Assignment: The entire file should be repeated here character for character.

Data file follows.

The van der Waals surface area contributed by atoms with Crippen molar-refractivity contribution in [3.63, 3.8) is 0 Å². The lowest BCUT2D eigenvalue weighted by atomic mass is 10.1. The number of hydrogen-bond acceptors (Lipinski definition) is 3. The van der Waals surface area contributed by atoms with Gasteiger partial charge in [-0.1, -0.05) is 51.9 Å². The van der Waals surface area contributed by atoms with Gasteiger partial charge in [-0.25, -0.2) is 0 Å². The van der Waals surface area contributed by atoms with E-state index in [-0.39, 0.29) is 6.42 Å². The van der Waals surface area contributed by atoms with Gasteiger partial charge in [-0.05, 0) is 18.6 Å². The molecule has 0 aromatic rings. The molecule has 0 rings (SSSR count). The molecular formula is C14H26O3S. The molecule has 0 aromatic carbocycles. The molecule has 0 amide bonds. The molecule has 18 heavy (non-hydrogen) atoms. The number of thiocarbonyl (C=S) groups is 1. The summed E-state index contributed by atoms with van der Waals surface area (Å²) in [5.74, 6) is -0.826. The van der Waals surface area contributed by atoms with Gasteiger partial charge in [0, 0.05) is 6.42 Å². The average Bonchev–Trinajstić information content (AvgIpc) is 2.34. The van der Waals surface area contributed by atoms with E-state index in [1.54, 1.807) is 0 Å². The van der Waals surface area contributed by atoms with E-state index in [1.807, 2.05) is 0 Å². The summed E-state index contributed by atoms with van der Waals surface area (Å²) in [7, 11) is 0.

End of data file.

The van der Waals surface area contributed by atoms with Crippen molar-refractivity contribution in [3.63, 3.8) is 0 Å². The lowest BCUT2D eigenvalue weighted by atomic mass is 10.1. The number of hydrogen-bond acceptors (Lipinski definition) is 3. The van der Waals surface area contributed by atoms with Gasteiger partial charge in [-0.1, -0.05) is 51.9 Å². The van der Waals surface area contributed by atoms with Gasteiger partial charge in [-0.25, -0.2) is 0 Å². The van der Waals surface area contributed by atoms with E-state index in [-0.39, 0.29) is 6.42 Å². The van der Waals surface area contributed by atoms with Gasteiger partial charge in [-0.05, 0) is 18.6 Å². The molecule has 0 aromatic rings. The molecule has 0 rings (SSSR count). The molecular formula is C14H26O3S. The molecule has 0 aromatic carbocycles. The molecule has 0 amide bonds. The molecule has 18 heavy (non-hydrogen) atoms. The number of thiocarbonyl (C=S) groups is 1. The summed E-state index contributed by atoms with van der Waals surface area (Å²) in [5.74, 6) is -0.826. The van der Waals surface area contributed by atoms with Gasteiger partial charge in [0, 0.05) is 6.42 Å². The average Bonchev–Trinajstić information content (AvgIpc) is 2.34. The van der Waals surface area contributed by atoms with E-state index in [1.54, 1.807) is 0 Å². The van der Waals surface area contributed by atoms with E-state index in [1.807, 2.05) is 0 Å². The summed E-state index contributed by atoms with van der Waals surface area (Å²) in [7, 11) is 0.